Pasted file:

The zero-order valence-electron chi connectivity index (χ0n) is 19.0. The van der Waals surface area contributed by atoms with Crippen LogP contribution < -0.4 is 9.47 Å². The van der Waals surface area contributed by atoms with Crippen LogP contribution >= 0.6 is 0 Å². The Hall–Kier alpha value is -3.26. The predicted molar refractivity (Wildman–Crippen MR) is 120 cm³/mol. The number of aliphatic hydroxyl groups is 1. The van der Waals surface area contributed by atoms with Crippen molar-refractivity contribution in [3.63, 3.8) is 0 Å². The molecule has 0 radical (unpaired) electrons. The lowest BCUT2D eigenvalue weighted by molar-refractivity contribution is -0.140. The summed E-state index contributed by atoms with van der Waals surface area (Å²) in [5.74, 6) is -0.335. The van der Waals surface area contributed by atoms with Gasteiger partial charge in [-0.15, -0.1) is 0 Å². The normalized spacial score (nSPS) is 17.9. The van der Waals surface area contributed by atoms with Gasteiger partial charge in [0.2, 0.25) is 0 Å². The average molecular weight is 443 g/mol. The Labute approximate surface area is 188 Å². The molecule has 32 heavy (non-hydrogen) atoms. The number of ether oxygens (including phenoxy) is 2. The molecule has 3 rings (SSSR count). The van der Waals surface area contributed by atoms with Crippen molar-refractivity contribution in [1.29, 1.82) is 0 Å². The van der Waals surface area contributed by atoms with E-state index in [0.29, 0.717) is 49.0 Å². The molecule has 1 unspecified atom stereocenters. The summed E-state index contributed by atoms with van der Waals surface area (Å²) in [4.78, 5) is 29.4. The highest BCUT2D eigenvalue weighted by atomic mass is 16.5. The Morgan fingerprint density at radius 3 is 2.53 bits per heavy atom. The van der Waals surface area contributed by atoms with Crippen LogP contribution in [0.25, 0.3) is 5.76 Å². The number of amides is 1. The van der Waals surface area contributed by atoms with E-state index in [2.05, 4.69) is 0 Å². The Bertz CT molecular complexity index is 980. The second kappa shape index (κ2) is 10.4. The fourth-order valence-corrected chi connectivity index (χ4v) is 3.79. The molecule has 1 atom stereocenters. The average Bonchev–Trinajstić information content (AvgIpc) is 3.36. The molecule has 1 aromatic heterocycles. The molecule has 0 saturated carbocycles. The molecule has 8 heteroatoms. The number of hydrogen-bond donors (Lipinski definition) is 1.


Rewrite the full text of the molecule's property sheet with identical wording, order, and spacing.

The zero-order valence-electron chi connectivity index (χ0n) is 19.0. The van der Waals surface area contributed by atoms with Crippen LogP contribution < -0.4 is 9.47 Å². The van der Waals surface area contributed by atoms with Crippen LogP contribution >= 0.6 is 0 Å². The Hall–Kier alpha value is -3.26. The predicted molar refractivity (Wildman–Crippen MR) is 120 cm³/mol. The number of aliphatic hydroxyl groups is 1. The van der Waals surface area contributed by atoms with Crippen molar-refractivity contribution in [3.63, 3.8) is 0 Å². The molecule has 0 radical (unpaired) electrons. The lowest BCUT2D eigenvalue weighted by molar-refractivity contribution is -0.140. The summed E-state index contributed by atoms with van der Waals surface area (Å²) in [5.74, 6) is -0.335. The van der Waals surface area contributed by atoms with Gasteiger partial charge in [-0.15, -0.1) is 0 Å². The normalized spacial score (nSPS) is 17.9. The van der Waals surface area contributed by atoms with Gasteiger partial charge in [0.2, 0.25) is 0 Å². The average molecular weight is 443 g/mol. The Labute approximate surface area is 188 Å². The molecule has 32 heavy (non-hydrogen) atoms. The number of ether oxygens (including phenoxy) is 2. The molecule has 3 rings (SSSR count). The van der Waals surface area contributed by atoms with Crippen molar-refractivity contribution in [1.29, 1.82) is 0 Å². The van der Waals surface area contributed by atoms with E-state index in [0.29, 0.717) is 49.0 Å². The molecule has 1 unspecified atom stereocenters. The summed E-state index contributed by atoms with van der Waals surface area (Å²) in [4.78, 5) is 29.4. The highest BCUT2D eigenvalue weighted by atomic mass is 16.5. The Morgan fingerprint density at radius 3 is 2.53 bits per heavy atom. The van der Waals surface area contributed by atoms with Crippen LogP contribution in [0.25, 0.3) is 5.76 Å². The number of amides is 1. The van der Waals surface area contributed by atoms with E-state index in [2.05, 4.69) is 0 Å². The Bertz CT molecular complexity index is 980. The second kappa shape index (κ2) is 10.4. The fourth-order valence-corrected chi connectivity index (χ4v) is 3.79. The molecule has 1 atom stereocenters. The average Bonchev–Trinajstić information content (AvgIpc) is 3.36. The molecule has 1 aromatic heterocycles. The molecule has 0 saturated carbocycles. The molecule has 8 heteroatoms. The number of hydrogen-bond donors (Lipinski definition) is 1.